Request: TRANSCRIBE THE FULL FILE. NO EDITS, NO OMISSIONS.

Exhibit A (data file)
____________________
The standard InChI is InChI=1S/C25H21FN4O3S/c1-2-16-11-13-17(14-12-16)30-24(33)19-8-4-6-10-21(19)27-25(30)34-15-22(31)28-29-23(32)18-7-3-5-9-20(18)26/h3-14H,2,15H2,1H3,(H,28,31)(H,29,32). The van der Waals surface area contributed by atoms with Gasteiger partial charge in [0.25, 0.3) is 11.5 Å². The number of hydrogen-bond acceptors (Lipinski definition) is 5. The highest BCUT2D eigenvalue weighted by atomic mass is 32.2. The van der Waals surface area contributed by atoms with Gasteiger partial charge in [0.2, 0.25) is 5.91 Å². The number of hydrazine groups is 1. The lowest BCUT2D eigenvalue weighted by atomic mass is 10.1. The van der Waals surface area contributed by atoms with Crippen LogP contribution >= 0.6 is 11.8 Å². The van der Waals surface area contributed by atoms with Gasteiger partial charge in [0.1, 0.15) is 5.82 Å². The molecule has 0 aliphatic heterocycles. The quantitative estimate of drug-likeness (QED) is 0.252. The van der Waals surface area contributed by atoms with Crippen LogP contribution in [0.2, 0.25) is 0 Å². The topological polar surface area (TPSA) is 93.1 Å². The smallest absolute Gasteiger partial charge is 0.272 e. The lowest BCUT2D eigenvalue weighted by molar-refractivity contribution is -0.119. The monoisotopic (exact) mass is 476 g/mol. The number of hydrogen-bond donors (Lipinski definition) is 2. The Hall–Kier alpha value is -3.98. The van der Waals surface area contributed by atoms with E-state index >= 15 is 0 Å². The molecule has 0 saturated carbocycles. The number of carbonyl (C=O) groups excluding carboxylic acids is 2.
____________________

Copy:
The standard InChI is InChI=1S/C25H21FN4O3S/c1-2-16-11-13-17(14-12-16)30-24(33)19-8-4-6-10-21(19)27-25(30)34-15-22(31)28-29-23(32)18-7-3-5-9-20(18)26/h3-14H,2,15H2,1H3,(H,28,31)(H,29,32). The van der Waals surface area contributed by atoms with Gasteiger partial charge in [0.25, 0.3) is 11.5 Å². The number of hydrogen-bond acceptors (Lipinski definition) is 5. The highest BCUT2D eigenvalue weighted by atomic mass is 32.2. The van der Waals surface area contributed by atoms with Gasteiger partial charge in [0.2, 0.25) is 5.91 Å². The number of hydrazine groups is 1. The lowest BCUT2D eigenvalue weighted by atomic mass is 10.1. The van der Waals surface area contributed by atoms with Crippen LogP contribution >= 0.6 is 11.8 Å². The van der Waals surface area contributed by atoms with Gasteiger partial charge in [0.1, 0.15) is 5.82 Å². The molecule has 0 aliphatic heterocycles. The quantitative estimate of drug-likeness (QED) is 0.252. The van der Waals surface area contributed by atoms with Crippen LogP contribution in [0.2, 0.25) is 0 Å². The topological polar surface area (TPSA) is 93.1 Å². The smallest absolute Gasteiger partial charge is 0.272 e. The lowest BCUT2D eigenvalue weighted by molar-refractivity contribution is -0.119. The monoisotopic (exact) mass is 476 g/mol. The number of hydrogen-bond donors (Lipinski definition) is 2. The Hall–Kier alpha value is -3.98. The van der Waals surface area contributed by atoms with E-state index >= 15 is 0 Å². The molecule has 0 saturated carbocycles. The number of carbonyl (C=O) groups excluding carboxylic acids is 2.